There are two narratives about the labor force participation rates of mothers. The first argues that participation rates are low because women voluntarily choose to cut down on hours worked or quit their jobs after the birth of a child—the so called “opt-out” moms. The second narrative contends that the decline in participation after the birth of a child is involuntary and driven by factors such as high childcare costs and a lack of policies—such as paid family leave–that ease participation in the labor force. Clearly, the former is not a source of worry but the latter suggests that there is room for significant improvement. …

According to BLS data for 2015, of all working mothers, 76% work full-time and 24% work part-time. Working single mothers were marginally more likely to work full-time than married mothers. But what about preferences? A 2012 Pew survey found that 22% of non-working mothers would like to work full-time. Among working mothers, the demand for full-time work increased as well between 2007 and 2012. About 50% said part-time work would be ideal, down from 60% in 2007, suggesting that the recession and subsequent loss of incomes is driving some of these choices. …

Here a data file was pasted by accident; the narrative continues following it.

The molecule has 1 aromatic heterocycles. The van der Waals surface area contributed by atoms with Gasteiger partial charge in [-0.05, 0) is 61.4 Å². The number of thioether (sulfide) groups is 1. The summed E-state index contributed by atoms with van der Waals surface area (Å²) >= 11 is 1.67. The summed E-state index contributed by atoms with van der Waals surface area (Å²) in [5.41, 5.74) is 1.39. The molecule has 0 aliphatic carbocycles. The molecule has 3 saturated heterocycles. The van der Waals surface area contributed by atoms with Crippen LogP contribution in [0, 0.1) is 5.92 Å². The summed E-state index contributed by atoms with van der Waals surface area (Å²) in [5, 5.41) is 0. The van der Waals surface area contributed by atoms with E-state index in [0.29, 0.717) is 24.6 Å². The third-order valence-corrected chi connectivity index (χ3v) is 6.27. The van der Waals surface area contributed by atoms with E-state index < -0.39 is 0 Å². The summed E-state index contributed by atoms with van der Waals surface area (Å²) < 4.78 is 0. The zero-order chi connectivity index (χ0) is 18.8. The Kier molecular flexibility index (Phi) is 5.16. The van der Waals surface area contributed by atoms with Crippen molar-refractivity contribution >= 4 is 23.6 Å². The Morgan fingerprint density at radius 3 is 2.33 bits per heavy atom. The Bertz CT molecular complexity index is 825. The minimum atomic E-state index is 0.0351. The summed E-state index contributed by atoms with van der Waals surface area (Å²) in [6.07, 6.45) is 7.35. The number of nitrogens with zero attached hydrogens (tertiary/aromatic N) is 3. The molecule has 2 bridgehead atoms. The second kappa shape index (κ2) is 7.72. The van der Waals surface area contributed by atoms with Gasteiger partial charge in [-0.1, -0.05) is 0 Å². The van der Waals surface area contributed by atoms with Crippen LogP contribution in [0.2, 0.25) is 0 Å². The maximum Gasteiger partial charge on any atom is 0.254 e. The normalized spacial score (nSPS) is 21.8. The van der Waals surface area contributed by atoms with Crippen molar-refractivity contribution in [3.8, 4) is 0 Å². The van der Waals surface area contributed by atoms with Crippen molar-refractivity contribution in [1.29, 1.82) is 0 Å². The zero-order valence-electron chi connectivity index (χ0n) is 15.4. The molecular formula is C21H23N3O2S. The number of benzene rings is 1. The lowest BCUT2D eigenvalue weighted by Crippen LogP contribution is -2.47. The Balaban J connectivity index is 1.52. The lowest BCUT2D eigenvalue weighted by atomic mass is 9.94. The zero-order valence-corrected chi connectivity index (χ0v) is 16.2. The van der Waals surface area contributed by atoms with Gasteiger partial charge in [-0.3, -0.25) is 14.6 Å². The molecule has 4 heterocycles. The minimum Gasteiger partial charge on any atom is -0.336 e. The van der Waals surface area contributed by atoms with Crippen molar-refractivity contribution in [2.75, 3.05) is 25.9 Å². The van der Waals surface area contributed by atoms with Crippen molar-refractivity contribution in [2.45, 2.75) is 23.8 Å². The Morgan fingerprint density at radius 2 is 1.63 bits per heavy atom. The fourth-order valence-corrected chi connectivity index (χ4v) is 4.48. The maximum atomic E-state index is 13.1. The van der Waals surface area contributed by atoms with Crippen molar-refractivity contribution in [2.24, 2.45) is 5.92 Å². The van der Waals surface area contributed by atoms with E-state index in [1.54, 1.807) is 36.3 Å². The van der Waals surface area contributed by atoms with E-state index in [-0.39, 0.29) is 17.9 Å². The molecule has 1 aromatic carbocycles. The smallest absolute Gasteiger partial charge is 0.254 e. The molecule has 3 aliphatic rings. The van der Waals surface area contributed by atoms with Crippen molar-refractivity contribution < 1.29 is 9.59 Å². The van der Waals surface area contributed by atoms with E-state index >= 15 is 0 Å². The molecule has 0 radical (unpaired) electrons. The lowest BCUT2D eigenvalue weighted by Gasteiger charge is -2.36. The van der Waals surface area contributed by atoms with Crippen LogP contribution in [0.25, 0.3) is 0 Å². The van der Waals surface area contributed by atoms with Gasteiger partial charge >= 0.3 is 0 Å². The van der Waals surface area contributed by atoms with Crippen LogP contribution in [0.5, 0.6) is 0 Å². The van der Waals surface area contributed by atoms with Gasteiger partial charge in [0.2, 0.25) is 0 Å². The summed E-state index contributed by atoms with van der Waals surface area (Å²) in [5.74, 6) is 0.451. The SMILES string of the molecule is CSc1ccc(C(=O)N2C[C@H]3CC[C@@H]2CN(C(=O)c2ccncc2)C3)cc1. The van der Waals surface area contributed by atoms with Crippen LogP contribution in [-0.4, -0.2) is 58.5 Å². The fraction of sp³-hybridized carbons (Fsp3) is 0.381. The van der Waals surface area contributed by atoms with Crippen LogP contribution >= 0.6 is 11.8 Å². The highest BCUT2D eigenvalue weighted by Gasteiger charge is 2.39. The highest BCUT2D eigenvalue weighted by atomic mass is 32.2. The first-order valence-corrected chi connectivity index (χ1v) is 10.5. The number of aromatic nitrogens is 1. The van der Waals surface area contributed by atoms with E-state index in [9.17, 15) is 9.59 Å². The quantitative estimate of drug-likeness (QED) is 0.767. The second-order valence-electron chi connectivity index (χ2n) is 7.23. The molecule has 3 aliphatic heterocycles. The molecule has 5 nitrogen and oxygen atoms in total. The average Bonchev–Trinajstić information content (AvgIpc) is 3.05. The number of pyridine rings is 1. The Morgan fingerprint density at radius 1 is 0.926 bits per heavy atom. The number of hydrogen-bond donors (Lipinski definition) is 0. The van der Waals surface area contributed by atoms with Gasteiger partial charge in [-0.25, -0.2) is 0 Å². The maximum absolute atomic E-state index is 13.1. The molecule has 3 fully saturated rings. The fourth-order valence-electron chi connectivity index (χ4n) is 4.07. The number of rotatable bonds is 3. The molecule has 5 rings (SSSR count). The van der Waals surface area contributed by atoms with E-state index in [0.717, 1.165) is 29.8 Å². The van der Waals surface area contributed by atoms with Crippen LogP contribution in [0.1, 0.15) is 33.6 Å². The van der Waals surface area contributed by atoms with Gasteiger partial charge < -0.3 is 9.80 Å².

mothers labor force participation rates

It’s time to stop debating whether mothers want to work or even whether it’s ok for mothers to work. As we see in the data, that choice is obvious. The larger question is how we can make it happen in a manner that improves economic outcomes and well-being for mothers and their families. That is the discussion worth having.

Read more about mothers’ labor force participation rates and policies to get women who want to work into the workforce.

Happy Birthday, George Lucas! 7 Great Quotes From the Great Innovator

George Lucas, the film innovator, auteur, and genius behind “Star Wars,” turned 72 on Saturday, May 14. In honor of his birthday, here are seven inspiring quotes of his on innovation, technology, and America.

1) If America is the pursuit of happiness, the best way to pursue happiness is to help other people. Because there’s nothing else that will make you happy. You can be as rich, and famous, and powerful as you want to be, and it will not bring you happiness. … This is a 5,000 year old idea, and every prophet, every intelligent, rational, successful person has said it. It’s a very, very simple idea and the most important part of it is, true.  (Academy of Achievement interview.)